Fiorina’s presentation was particularly bizarre since her claim to credibility as a candidate consists in her tenure as CEO of Hewlett-Packard, one of the 50 largest corporations in America, and a huge government contractor (particularly of the National Security Agency) making her the personification of the alliance of big business and “big government” which she was stridently condemning.

What do the Republican candidates actually mean by their demonization of “big government”? It is notable that none of them condemns or proposes to shrink the single largest part of the federal government, the gigantic military-intelligence apparatus that constitutes the biggest threat both to the democratic rights of the American people and the physical survival of the human race.

Consider the distribution of federal employment in 2010, well into the third year of the Obama administration. There were just over three million people employed by the federal government. Of these, 391,800 worked in departments largely concerned with domestic social services: Agriculture, Commerce, Environmental Protection Agency, Housing and Urban Development, Health and Human Services, Interior, Labor, Transportation. But some 2,980,400 worked in departments related to military, intelligence and domestic repression (CIA, Defense, Energy, Homeland Security, Justice, State, Veterans Affairs).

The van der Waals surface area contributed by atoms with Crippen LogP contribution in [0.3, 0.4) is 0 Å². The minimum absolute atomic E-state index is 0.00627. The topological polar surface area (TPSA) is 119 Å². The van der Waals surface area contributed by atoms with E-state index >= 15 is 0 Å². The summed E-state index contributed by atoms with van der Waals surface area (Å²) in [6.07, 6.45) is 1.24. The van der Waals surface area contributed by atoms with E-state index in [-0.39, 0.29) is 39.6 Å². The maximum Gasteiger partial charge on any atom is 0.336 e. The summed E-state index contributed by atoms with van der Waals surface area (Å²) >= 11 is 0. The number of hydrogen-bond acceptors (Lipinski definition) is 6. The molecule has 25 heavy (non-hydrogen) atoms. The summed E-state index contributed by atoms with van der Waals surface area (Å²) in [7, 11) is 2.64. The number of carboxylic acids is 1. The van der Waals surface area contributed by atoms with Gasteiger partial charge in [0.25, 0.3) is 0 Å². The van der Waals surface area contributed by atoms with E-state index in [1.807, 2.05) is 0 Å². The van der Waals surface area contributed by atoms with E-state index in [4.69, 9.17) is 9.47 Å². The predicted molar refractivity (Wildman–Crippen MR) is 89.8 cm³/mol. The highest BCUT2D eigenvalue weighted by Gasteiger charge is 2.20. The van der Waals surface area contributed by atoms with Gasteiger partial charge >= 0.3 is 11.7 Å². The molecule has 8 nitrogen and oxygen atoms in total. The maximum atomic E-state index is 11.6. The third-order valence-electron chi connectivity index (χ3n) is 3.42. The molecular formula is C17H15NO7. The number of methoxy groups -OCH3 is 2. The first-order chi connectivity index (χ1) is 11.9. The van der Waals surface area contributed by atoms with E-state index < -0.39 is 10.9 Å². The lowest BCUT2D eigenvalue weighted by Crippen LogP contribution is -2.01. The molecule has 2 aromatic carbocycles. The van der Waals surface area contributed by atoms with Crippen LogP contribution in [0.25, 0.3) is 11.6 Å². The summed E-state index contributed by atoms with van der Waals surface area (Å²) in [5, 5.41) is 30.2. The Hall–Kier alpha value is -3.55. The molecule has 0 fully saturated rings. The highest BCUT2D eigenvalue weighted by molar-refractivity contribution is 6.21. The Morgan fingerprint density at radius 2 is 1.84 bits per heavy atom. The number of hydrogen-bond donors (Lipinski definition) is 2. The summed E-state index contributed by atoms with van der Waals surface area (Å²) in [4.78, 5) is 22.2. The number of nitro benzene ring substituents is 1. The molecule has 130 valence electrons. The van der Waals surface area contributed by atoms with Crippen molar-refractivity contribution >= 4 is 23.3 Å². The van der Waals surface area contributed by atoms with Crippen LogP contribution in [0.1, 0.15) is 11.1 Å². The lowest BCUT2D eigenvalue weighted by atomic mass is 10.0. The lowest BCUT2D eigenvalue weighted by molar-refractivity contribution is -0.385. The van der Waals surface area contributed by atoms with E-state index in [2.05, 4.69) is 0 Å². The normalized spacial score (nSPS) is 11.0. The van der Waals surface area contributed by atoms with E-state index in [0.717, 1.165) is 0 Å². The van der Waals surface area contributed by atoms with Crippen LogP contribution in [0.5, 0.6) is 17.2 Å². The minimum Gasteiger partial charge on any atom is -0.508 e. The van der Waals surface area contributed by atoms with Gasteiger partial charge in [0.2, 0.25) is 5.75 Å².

The latter figure balloons still further, to 5,580,400 working for the federal agencies concerned with repression and war, when one adds the 1.5 million Pentagon and intelligence agency contractors, and 1.1 military reservists, available for mobilization either for war or national emergency. That does not include members of the National Guard or state and local police forces.

The Obama administration, like its predecessors for the previous six decades, since the United States became the dominant imperialist power, presides over a state machine whose main function is spying and mass murder. The social programs run by the federal government are only a veneer applied to conceal the essentially repressive nature of the capitalist state.

When the Republicans demonize “big government,” they are targeting solely the 12 percent of federal workers who enforce health, safety and pollution regulations, administer federal social programs like Social Security and Medicare, or assist and subsidize largely state and local public services like education and transportation.

In other words, their focus is not on the federal agencies that threaten the democratic rights of the American people, or spy on, attack and kill the citizens of other countries, but the federal agencies that restrict in any way, however slightly, the operations of the giant corporations and banks. While employing somewhat different rhetoric, the current administration has pursued the same aim laid out by the Republican candidates by privatizing public education, undermining regulations on corporations and attacking social programs.